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New Mexico Piñon Nuts~ A Specialty
Piñon Nuts of New Mexico
The Two-Needle Piñon (Pinus edulis) nut tree is the state tree of New Mexico and a true New Mexico treat. It is a tree nut that comes fro a cone that takes two (2) years to mature. There is no way to harvest the nut mechanically. The nut must be harvested by hand. The processing of the nut pod is labor intensive as well.
It is pronounced, peen-NEYONE
The New Mexico Two-Needle Piñon evergreen tree grows in moderate altitudes (upwards of 4,000 feet above sea level) and can take cold temperatures as low as 15 to 10 degrees Fahrenheit. It is not a particularly large tree as it grows only 10’ to 30’ tall. Although, piñons may grow in other states in the Southwest USA, the particularly favored Two-Needle Piñon (Pinus edulis) nut tree is more prevalent in New Mexico. It is a widespread and natural growing high dessert tree of New Mexico. However, the trees are suffering this year due to a prolonged drought. This does not bode well for this fall’s harvest nor next year's harvest.
In the picture you may be able to see a small hole drilled in the piñon pod. This most likely was drilled by the Piñon jay. The Piñon jay is a colorful (blue) high dessert bird that helps the piñon tree spread by ‘storing’ many seeds, that often grow into new trees rather than are eaten by the bird.
The piñon tree is important to Native American tribes. Often cattle ranchers would destroy stands of piñon in order to provide grazing for the cattle. This destruction is viewed as ecological vandalism by many.
Piñon nuts are found in archeological sites in the New Mexico region dating back at least 7,500 years. Piñon nuts are a complete protein and provided a major source of food in the winter months for Native Americans. The wood also has a pleasant smell when burned and the sap is an excellent water-proofing material.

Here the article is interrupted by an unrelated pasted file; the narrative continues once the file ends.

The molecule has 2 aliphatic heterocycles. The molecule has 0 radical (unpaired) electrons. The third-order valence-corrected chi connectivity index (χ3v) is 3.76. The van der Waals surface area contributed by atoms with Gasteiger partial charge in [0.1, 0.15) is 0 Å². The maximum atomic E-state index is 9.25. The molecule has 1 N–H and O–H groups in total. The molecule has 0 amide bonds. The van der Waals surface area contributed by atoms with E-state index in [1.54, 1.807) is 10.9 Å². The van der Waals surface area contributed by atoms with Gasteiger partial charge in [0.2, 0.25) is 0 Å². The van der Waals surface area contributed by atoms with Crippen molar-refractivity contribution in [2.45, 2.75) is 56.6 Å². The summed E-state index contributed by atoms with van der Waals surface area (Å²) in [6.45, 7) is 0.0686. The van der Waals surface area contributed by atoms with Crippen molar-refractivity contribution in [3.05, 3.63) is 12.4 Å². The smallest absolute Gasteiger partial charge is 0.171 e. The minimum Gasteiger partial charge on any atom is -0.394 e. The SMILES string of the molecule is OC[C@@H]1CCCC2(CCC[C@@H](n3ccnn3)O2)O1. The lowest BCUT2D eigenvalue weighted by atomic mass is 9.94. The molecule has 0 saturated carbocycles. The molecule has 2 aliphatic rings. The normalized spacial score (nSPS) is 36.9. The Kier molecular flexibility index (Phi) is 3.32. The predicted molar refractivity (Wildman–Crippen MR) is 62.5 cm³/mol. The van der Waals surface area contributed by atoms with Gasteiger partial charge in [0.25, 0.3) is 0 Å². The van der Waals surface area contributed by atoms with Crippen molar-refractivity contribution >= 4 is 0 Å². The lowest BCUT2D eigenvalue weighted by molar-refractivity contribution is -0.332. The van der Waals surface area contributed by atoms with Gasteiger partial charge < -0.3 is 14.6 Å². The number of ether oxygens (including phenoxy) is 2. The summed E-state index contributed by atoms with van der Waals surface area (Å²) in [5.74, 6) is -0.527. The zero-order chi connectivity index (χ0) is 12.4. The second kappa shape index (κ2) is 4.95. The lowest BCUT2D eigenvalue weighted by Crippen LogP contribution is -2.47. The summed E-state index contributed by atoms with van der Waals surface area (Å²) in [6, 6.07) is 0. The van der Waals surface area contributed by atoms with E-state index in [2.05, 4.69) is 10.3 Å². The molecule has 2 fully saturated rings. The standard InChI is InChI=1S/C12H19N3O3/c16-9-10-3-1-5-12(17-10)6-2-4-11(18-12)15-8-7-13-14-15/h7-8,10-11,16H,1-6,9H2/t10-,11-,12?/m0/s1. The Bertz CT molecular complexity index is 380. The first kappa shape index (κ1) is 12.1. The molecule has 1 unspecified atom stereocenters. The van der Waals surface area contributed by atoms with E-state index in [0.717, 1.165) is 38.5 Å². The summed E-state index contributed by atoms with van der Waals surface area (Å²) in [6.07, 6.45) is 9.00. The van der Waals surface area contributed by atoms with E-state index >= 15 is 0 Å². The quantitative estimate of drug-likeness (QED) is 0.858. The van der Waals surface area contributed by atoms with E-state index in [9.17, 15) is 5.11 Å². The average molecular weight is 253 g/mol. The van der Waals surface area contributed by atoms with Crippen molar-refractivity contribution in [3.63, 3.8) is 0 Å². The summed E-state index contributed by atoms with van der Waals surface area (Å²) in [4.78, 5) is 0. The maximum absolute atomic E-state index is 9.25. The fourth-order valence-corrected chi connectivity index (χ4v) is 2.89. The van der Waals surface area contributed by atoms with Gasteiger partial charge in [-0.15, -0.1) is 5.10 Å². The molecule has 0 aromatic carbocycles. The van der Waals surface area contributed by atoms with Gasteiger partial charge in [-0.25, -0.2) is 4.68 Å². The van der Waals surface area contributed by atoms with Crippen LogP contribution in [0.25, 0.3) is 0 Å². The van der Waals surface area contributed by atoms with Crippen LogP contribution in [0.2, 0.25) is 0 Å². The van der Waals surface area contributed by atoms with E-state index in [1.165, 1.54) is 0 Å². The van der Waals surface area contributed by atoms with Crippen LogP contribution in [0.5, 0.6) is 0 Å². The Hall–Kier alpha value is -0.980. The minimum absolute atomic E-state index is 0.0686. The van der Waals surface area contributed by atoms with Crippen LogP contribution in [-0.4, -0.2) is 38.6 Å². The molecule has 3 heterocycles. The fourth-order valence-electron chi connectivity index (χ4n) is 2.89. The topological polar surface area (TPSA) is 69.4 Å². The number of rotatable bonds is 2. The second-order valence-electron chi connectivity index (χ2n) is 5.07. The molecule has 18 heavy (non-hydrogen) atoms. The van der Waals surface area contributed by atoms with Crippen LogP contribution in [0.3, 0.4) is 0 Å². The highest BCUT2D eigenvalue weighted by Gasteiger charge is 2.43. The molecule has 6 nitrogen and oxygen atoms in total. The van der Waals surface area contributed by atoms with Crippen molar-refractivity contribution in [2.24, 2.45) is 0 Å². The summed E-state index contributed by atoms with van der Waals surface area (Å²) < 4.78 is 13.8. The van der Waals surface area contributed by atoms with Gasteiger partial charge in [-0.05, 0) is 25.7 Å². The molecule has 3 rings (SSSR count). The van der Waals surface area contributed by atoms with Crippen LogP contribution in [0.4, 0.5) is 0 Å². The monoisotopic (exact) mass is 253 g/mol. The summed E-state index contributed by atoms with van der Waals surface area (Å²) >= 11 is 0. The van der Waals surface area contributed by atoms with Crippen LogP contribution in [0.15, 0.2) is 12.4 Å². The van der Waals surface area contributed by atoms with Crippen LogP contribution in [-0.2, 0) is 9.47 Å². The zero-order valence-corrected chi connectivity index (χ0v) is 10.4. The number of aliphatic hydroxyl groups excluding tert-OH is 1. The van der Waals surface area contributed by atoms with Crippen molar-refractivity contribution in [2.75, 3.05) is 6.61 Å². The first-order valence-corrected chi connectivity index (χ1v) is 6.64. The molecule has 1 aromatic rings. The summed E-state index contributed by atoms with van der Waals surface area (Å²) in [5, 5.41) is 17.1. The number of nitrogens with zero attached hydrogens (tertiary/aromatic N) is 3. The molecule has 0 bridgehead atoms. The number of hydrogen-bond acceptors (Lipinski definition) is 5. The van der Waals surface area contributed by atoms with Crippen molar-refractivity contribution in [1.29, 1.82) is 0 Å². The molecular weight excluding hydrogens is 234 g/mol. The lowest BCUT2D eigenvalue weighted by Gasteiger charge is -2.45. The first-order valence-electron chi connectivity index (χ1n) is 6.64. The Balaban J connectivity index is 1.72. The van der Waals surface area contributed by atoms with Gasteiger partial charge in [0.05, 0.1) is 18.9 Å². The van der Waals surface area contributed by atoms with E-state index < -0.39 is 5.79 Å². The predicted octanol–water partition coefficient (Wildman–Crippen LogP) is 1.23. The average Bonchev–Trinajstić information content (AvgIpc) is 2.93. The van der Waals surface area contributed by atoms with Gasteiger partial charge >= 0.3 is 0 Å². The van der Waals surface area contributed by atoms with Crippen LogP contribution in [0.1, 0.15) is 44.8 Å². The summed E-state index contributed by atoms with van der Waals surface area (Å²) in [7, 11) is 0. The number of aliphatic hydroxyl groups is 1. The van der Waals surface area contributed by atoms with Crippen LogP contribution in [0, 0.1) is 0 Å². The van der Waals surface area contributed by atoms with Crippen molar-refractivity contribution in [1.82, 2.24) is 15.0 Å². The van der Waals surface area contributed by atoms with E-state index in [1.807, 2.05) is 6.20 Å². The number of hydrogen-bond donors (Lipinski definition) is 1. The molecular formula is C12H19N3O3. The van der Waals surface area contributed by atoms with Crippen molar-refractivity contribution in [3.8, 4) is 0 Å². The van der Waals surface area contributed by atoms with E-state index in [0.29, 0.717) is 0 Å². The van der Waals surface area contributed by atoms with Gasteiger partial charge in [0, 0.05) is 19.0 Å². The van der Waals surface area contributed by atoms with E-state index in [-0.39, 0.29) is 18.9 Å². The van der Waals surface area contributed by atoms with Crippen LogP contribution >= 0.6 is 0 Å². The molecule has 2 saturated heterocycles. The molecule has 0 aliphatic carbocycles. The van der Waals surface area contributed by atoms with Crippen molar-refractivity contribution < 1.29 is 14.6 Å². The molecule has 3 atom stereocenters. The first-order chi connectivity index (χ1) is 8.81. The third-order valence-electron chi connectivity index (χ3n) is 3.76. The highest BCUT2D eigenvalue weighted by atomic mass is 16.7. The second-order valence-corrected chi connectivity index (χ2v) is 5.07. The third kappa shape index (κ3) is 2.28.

The Spanish Conquistadores recorded favorable notes about the piñon “…..sweet pine….better than those of Castille……..”
Oh, and often people use the piñon tree as a Christmas tree in this area!
The piñon after roasted, presents a dark brown husk and once the husk is removed you may eat the pale yellow nuts. The nuts have a smooth texture and a rich buttery taste. It tastes wonderful from the first bite! Piñon is commonly sold by vendors on the side of the road or at Farmer’s Markets. True New Mexico piñon is somewhat difficult to find in the grocery store. The piñon that you may find at the grocery is often a Nevada pine nut that is a different tree than the New Mexico piñon. The New Mexico piñon is considered more flavorful. It regularly sells for $29.00 a pound!
Piñon is used in both sweet and savory recipes. I first had it on a luncheon salad. It provided a softer bite than other tree nuts and had a richer flavor.
New Mexico recipes with piñon include but are not limited to the following:
· chicken dishes
· pumpkin bread
· piñon bread
· vegetable stir-fry
· sauces (ground piñon)
· pie crusts
Euell Gibbons, a wild foods author, extolled the taste and nutritional value of piñon nuts in his books and supposedly said it was the tastiest nut ever!
The New Mexico piñon nut is unique.
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